DANCE BAR PLIGHT

dance bar

DANCE BAR OWNERS DIVIDED ON THE PROPOSAL OF CCTV SURVEILLANCE

MUMBAI: The Fadnavis government in all likelihood is set to pass new regulations, including making CCTV cameras mandatory in dance bars that are expected to re-open soon.

As per the new regulation, the number of dancers will be restricted to four for convenient surveillance. The dancers must be aged 18 and above and should neither wear provocative clothes nor booze around at that time. A five-feet gap between the dance floor and the visitors is compulsory. There will be a ban on showering of currency notes on the dancers and smoking would not be permitted inside the bars.

“Implementing the regulations would be the job of the local police. Also, the license-holders will be bound to follow changes that may be made in the regulations from time-to-time. Else, their licences will be cancelled” said a source from the government on condition of anonymity.

“There is no official intimation from the government as yet. If only 4 dancers are going to be allowed at one time, it is not fair. Dance bars start in the afternoon at around 3 p.m. and shut down at around 1:30 a.m. One dancer cannot perform continuously for long hours. They also need breaks in between. In that case, we have green rooms. The government should give us proper facilities if they want only 4 dancers on stage at one time” said Bharat Singh Thakur, President, Dance Bar Owner’s Association.

“The proposal of installing CCTV cameras will be a violation of privacy for the customers. Most of the customers are likely to object to it, if cameras are put up for surveillance in customer area. Many customers say publicly and privately that they don’t drink but they like to drink outside quietly. CCTV cameras have already been installed in the passages and at the entrance of the bars. We shall consult our legal advisors if we find that any of the regulations are not in tandem with our demands. We also want a neat and clean platform to run the business” added Thakur.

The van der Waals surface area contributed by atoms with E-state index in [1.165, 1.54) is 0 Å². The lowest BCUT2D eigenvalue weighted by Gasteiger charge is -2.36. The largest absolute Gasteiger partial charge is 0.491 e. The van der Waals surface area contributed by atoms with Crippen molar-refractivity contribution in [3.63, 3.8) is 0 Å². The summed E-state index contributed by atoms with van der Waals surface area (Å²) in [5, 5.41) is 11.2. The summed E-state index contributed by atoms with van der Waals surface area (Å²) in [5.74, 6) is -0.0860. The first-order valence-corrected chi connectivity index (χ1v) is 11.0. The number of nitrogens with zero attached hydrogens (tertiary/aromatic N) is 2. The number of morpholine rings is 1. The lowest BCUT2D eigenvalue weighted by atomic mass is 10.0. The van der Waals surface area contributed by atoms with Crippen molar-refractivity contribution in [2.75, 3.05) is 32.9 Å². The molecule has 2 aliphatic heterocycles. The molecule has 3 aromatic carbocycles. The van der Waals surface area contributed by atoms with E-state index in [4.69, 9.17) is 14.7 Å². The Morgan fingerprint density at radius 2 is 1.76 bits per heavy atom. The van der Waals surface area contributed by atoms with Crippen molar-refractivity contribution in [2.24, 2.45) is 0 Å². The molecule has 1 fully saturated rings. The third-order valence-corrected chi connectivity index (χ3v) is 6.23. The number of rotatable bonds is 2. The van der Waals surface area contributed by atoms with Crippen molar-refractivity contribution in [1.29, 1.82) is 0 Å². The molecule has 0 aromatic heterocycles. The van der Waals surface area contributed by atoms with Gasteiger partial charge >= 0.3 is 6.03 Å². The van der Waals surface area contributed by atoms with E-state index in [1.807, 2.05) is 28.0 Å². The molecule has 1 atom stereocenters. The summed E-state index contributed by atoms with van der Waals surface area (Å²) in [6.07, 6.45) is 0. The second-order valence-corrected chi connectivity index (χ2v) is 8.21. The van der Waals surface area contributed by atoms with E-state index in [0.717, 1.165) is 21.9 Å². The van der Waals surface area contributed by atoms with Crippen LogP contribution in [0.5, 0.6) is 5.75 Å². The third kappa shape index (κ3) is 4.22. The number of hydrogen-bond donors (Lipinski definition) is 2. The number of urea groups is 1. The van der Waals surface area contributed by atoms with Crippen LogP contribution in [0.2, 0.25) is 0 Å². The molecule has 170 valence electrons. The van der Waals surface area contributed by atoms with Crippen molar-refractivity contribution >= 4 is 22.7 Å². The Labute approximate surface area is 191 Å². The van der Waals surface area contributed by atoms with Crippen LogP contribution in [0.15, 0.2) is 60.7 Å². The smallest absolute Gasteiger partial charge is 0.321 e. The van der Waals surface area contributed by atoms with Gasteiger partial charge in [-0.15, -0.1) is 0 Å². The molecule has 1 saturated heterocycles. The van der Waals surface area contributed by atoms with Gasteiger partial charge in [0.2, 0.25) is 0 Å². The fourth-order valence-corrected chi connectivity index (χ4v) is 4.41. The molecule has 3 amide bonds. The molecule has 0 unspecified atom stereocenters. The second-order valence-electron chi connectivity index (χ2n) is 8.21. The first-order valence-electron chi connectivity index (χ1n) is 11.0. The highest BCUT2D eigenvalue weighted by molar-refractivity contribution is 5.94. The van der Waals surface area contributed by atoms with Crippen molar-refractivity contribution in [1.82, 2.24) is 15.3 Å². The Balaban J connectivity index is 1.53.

A similar set of regulations was proposed and a committee was set up before the ban in the year 2004. But, it never materialised. The government is doing the same thing again. We are ready to provide CCTVs. The government has a right to keep a check. The CCTV footage of the bars should be kept for a week. If people are found violating the regulation of the government, then they must be prosecuted. I support the new regulations of the government,” said Manjeet Singh Sethi, former President, Dance Bar Owners’ Association.

“When I was the President of the Dance Bar Owners’ Association, I had given a list of all the names of bar owners of Mumbai suburbs and Thane to the respective Police Commissioners to take action against the obscene activities conducted at particular dance bars. In a similar manner, one can keep a tab on the activities at dance bars.”
Seema (name changed), who used to work in an Andheri dance bar said “I had no option but to take up prostitution. While I was working in a dance bar, I would come back home after a tiring day and sleep with a clear conscience. I am the sole bread earner of the family. I am glad that the dance bars are opening again and it will be business as usual for me. However, CCTV cameras should not be set up in the dancing area. We have already been harassed by the police in the past and they can use it to blackmail us.”

The Maharashtra government had banned dancing in bars in August 2005. This left thousands of bar girls jobless and in dire straits. Many left the city for their villages, while others failing to find jobs, took to prostitution.
“The government is working on it. We are not in the picture as of now, since we haven’t received any official intimation. The Mumbai Police will be taking care that no obscenity or vulgarity is conducted at the dance bars” said Dhananjay Kulkarni, DCP (Detection) and Mumbai Police spokesperson.

By Kainaz Choksey

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